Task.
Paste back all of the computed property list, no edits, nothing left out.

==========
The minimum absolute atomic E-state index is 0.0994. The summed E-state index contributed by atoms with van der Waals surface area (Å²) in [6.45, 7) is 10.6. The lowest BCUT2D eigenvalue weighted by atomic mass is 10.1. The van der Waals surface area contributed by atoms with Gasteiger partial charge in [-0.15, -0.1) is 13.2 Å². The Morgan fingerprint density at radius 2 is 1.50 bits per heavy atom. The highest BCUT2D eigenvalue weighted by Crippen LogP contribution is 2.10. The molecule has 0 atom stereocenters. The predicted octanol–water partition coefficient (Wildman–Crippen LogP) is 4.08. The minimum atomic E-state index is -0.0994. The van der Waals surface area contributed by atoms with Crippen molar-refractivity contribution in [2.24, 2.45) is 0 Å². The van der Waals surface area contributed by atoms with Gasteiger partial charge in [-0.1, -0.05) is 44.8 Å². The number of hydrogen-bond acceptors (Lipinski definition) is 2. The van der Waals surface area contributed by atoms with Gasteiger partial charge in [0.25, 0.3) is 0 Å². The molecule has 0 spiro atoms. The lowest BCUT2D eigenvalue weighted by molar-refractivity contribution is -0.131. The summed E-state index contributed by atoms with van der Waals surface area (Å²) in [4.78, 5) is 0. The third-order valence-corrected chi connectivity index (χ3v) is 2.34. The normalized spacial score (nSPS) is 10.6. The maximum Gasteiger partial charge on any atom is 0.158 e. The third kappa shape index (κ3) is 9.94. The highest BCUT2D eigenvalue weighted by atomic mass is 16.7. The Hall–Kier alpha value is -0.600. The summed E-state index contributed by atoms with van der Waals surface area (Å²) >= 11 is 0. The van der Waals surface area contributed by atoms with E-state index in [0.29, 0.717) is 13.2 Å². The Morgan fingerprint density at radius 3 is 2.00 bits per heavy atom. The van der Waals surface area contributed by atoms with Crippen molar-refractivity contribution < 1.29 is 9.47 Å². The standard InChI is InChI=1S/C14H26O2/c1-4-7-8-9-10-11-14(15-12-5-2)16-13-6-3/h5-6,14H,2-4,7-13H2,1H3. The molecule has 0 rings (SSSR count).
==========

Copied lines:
The minimum absolute atomic E-state index is 0.0994. The summed E-state index contributed by atoms with van der Waals surface area (Å²) in [6.45, 7) is 10.6. The lowest BCUT2D eigenvalue weighted by atomic mass is 10.1. The van der Waals surface area contributed by atoms with Gasteiger partial charge in [-0.15, -0.1) is 13.2 Å². The Morgan fingerprint density at radius 2 is 1.50 bits per heavy atom. The highest BCUT2D eigenvalue weighted by Crippen LogP contribution is 2.10. The molecule has 0 atom stereocenters. The predicted octanol–water partition coefficient (Wildman–Crippen LogP) is 4.08. The minimum atomic E-state index is -0.0994. The van der Waals surface area contributed by atoms with Crippen molar-refractivity contribution in [2.24, 2.45) is 0 Å². The van der Waals surface area contributed by atoms with Gasteiger partial charge in [-0.1, -0.05) is 44.8 Å². The number of hydrogen-bond acceptors (Lipinski definition) is 2. The van der Waals surface area contributed by atoms with Gasteiger partial charge in [0.25, 0.3) is 0 Å². The molecule has 0 spiro atoms. The lowest BCUT2D eigenvalue weighted by molar-refractivity contribution is -0.131. The summed E-state index contributed by atoms with van der Waals surface area (Å²) in [4.78, 5) is 0. The third-order valence-corrected chi connectivity index (χ3v) is 2.34. The normalized spacial score (nSPS) is 10.6. The maximum Gasteiger partial charge on any atom is 0.158 e. The third kappa shape index (κ3) is 9.94. The highest BCUT2D eigenvalue weighted by atomic mass is 16.7. The Hall–Kier alpha value is -0.600. The summed E-state index contributed by atoms with van der Waals surface area (Å²) >= 11 is 0. The van der Waals surface area contributed by atoms with E-state index in [0.29, 0.717) is 13.2 Å². The Morgan fingerprint density at radius 3 is 2.00 bits per heavy atom. The van der Waals surface area contributed by atoms with Crippen molar-refractivity contribution < 1.29 is 9.47 Å². The standard InChI is InChI=1S/C14H26O2/c1-4-7-8-9-10-11-14(15-12-5-2)16-13-6-3/h5-6,14H,2-4,7-13H2,1H3. The molecule has 0 rings (SSSR count).